Technical and social Infrastructures for the Humanities: The Example of the Dagaare-English-Cantonese Dictionary

Bodomo, Adams
Universität Wien, Institut für Afrikawissenschaften; AT

Wandl-Vogt, Eveline
Österreichische Akademie der Wissenschaften, Austrian Centre for Digital Humanities; AT

Mörth, Karlheinz
Österreichische Akademie der Wissenschaften, Austrian Centre for Digital Humanities; AT


1. Introduction

This paper introduces into the transformation process of the Dagaare – Cantonese – English dictionary into an open, online research infrastructure in the framework of European research infrastructures and – in doing so – open those for Non-European researchers, research data as well as topics.

The trilingual dictionary is designed for use in lexicographical and linguistic field methods training. It serves as a database to illustrate many linguistic principles and phenomena in phonology, morphology, syntax and semantics. First and foremost it is intended as a reference source for Chinese and English speaking students.
Dagaare is a language spoken in Ghana and Burkina Faso by about two million people. It belongs to the Gur branch of the Niger-Congo family. In spite of the fact that Dagaare is genetically unrelated to Chinese, there are some interesting typological features under which the two languages can be compared. To illustrate, both Dagaare and Chinese are tone languages, unfortunately lacking audio files in the printed dictionary version. But while Chinese has a complex system of four to nine tonemes, Dagaare - like most West African languages - has a two-tone system. The first part of the dictionary includes information of the orthography and sound system of Dagaare followed by an explanation of the verbal and nominal morphology of this language. Part two is the proper dictionary which comprises more than thousand head words and a total of 3,000 to 4,000 words. Subsequent to the lexicon are represented sample field work projects that are intended to aid both the field trainer and trainee. They cover the areas of phonology, morphosyntax, lexical semantics ans sociolinguistics.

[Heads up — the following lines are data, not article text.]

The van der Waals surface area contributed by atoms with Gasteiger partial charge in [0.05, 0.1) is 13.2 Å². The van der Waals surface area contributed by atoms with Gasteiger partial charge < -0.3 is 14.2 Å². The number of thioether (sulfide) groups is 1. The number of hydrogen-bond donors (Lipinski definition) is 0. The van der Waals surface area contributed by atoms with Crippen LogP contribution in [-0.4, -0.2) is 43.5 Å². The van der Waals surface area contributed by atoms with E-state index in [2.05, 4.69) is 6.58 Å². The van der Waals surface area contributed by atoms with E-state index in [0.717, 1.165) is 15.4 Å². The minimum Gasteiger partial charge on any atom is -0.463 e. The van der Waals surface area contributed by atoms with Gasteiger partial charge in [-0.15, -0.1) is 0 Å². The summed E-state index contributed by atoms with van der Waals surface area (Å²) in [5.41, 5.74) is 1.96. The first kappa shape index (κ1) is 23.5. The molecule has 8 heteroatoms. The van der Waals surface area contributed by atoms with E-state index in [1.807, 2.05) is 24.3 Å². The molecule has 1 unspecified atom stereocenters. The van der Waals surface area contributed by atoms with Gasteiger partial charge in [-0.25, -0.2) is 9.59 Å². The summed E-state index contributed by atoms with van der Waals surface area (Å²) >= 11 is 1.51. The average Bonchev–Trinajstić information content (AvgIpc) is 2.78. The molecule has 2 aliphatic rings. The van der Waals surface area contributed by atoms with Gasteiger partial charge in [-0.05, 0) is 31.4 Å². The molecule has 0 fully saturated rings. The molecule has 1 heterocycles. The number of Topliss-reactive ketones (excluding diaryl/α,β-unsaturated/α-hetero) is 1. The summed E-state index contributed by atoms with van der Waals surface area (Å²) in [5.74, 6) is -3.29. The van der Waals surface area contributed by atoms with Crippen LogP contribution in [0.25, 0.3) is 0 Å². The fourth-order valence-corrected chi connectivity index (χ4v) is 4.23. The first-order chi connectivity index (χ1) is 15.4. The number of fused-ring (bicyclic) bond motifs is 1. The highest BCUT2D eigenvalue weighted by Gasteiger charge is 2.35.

The valuable lexicographical data mentioned before were meant to be made sustainable available on the internet. To this end, they had to be transferred into an existing infrastructure, the research infrastructure for lexicography available at the Austrian Centre of Digital Humanities (ACDH) of the Austrian Academy of Sciences. The Academy has a long-standing tradition in eLexicography to which several departments contributed over more than hundreds of years. Most recently, the ACDH hosts a research group on eLexicography, the lexicography laboratory (1.1.2015-), to support, coordinate and methodically explore experimental scholarship in the fields of lexicography.
The emerging infrastructure is made up of several components: (1) an editor, (2) a formalised encoding framework, (3) a depositing back end and (4) a publishing system, all of which have been integrated into one system. An important keyword in this endeavour has been modularisation, the system not being one single piece of software but a number of complementary components that interlock neatly through clearly defined interfaces.

2. Workflow

The work of integrating the lexicographical data into the infrastructure was performed by the eLexciography working group of the ACDH. The workflow is a five step procedure:
(1) analysing and discussing the research focus and data structure
(2) converting the data from a simple table into a standards-based XML format (TEI P5)
(3) importing it into the database
(4) manual post processing
(5) and publication on the internet.
At the end of the process the data will be available in a persistent manner.

3. Editor